Anesthesia: Essays and Researches

LETTER TO EDITOR
Year
: 2010  |  Volume : 4  |  Issue : 1  |  Page : 46--48

Induction of anesthesia in a case of impossible mask ventilation


Amit Jain, Nidhi B Panda, Pawan Kumar 
 Department of Anaesthesia and Intensive Care, Post Graduate Institute of Medical Education and Research, Chandigarh, India

Correspondence Address:
Amit Jain
Department of Anaesthesia and Intensive Care, Postgraduate Institute of Medical Education and Research, Chandigarh
India




How to cite this article:
Jain A, Panda NB, Kumar P. Induction of anesthesia in a case of impossible mask ventilation.Anesth Essays Res 2010;4:46-48


How to cite this URL:
Jain A, Panda NB, Kumar P. Induction of anesthesia in a case of impossible mask ventilation. Anesth Essays Res [serial online] 2010 [cited 2020 Oct 30 ];4:46-48
Available from: https://www.aeronline.org/text.asp?2010/4/1/46/69314


Full Text

Sir,

Awake fiberoptic Bronchoscopy is often regarded as a technique of choice for tracheal intubation in patients with known airway difficulty, [1] especially if mask ventilation is almost impossible. However, a subset of these patients may refuse to undergo awake procedures. [2] An alternate method for safe induction of anesthesia in such a patient is being discussed. We report a case of osteosarcoma of maxilla with obvious airway difficulty being managed by a "dedicated airway" without the need for flexible fiberoptic bronchoscope. Recently, a 56-year-old female with osteosarcoma of left maxilla was scheduled for elective total maxillectomy. She had a rapidly progressive swelling over the left side of face with complete obliteration of left nostril and a big mass protruding into the oral cavity which prevented closure of her mouth. Physical examination revealed a hard swelling measuring 10 Χ 10 cm occupying whole of the left cheek extending up to medial canthus and zygomatic arch superiorly [Figure 1]. A mass measuring 5 Χ 5 cm was bulging inferiorly from the palate into the oral cavity and occupying left upper alveolus from central incisor to 3rd molar tooth [Figure 2]. Airway examination showed normal mento-hyoid and mento-thyroid distance. However, mallampati class could not be assessed because of the oral swelling. Indirect laryngoscopy was also not possible. Soft tissue X-ray neck, lateral view, was normal except for the compromised oropharyngeal space. Computed tomography revealed expansile and destructive mass lesion involving left nasal cavity and maxilla; reaching up to skin. As difficulty in mask ventilation and direct laryngoscopy was anticipated, the need for awake fiberoptic intubation was considered and procedure was explained to the patient during pre-anesthesia check up in the previous evening. {Figure 1}{Figure 2}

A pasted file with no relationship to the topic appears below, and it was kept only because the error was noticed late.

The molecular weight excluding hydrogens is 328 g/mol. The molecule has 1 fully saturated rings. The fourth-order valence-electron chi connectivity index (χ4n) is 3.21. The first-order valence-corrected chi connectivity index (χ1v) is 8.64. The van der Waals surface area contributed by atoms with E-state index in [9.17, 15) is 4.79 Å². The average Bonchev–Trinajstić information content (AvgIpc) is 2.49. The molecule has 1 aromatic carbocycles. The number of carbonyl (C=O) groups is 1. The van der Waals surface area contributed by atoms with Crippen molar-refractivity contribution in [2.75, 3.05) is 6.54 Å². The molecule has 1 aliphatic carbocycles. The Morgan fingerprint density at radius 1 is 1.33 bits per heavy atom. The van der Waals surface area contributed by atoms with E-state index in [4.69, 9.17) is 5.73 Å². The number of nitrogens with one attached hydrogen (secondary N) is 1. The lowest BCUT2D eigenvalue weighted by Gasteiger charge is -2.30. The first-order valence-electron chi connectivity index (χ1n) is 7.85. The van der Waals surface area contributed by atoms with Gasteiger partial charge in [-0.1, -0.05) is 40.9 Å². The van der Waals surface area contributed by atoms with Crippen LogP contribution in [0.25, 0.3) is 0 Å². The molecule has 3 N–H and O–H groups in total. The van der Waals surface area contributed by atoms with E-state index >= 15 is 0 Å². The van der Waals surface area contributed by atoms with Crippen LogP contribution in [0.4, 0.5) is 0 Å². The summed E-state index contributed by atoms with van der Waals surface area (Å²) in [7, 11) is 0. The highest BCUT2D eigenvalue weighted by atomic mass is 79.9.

The patient was premedicated with oral diazepam 5 mg, the night before surgery. Aspiration prophylaxis was achieved with oral ranitidine 150 mg and oral metoclopromide 10 mg in the morning of surgery. Difficult airway cart including fiberoptic bronchoscope was prepared. However, the patient was very apprehensive and she refused to comply for awake intubation. Subsequently, an alternate method of inhalational induction maintaining spontaneous ventilation was planned and was explained to the patient. Intravenous glycopyrolate 0.4 mg was administered as anti-sialagogue along with airway nebulization using 5 ml of 4% lignocaine over 10 min for better acceptance of the procedure by the patient and lesser requirement of inhalational anesthetic agent. Right nasal passage was decongested with 0.1% xylometazoline drops. After shifting the patient to the operating room, standard anesthesia monitoring including electrocardiogram, automated noninvasive blood pressure and pulse oximetery was carried out. Anesthetic depth was monitored using bispectral index. Intravenous fentanyl 50 ΅g was used for sedation. A dedicated nasopharyngeal airway sized 6 with a 6-mm endotracheal tube connector wedged into its flared end was lubricated with 2% lignocaine gel and then introduced into the right nasal passage. Breathing circuit was then attached to the airway and anesthesia was induced with sevoflurane in 100% oxygen maintaining spontaneous respiration. Positive pressure manual ventilation was checked after occluding the mouth with gauge packs, keeping the head in sniffing position. Once adequacy of ventilation was confirmed by capnography and clinically, anesthetic depth was further increased to attain minimum alveolar concentration of 2 and BIS 46. Subsequently, a check laryngoscopy was performed and vocal cords could be visualized with a Cormack and Lehane view of grade 2a. Bispectral index at the time of laryngoscopy was 46. Cords were further anesthetized using 10% lignocaine spray and then trachea was intubated with 7.5 mm ID cuffed endotracheal tube which was confirmed by capnography. There was no event of desaturation (≤95%) and hypercapnia (end-tidal carbon dioxide ≥ 45 mmHg) during the procedure.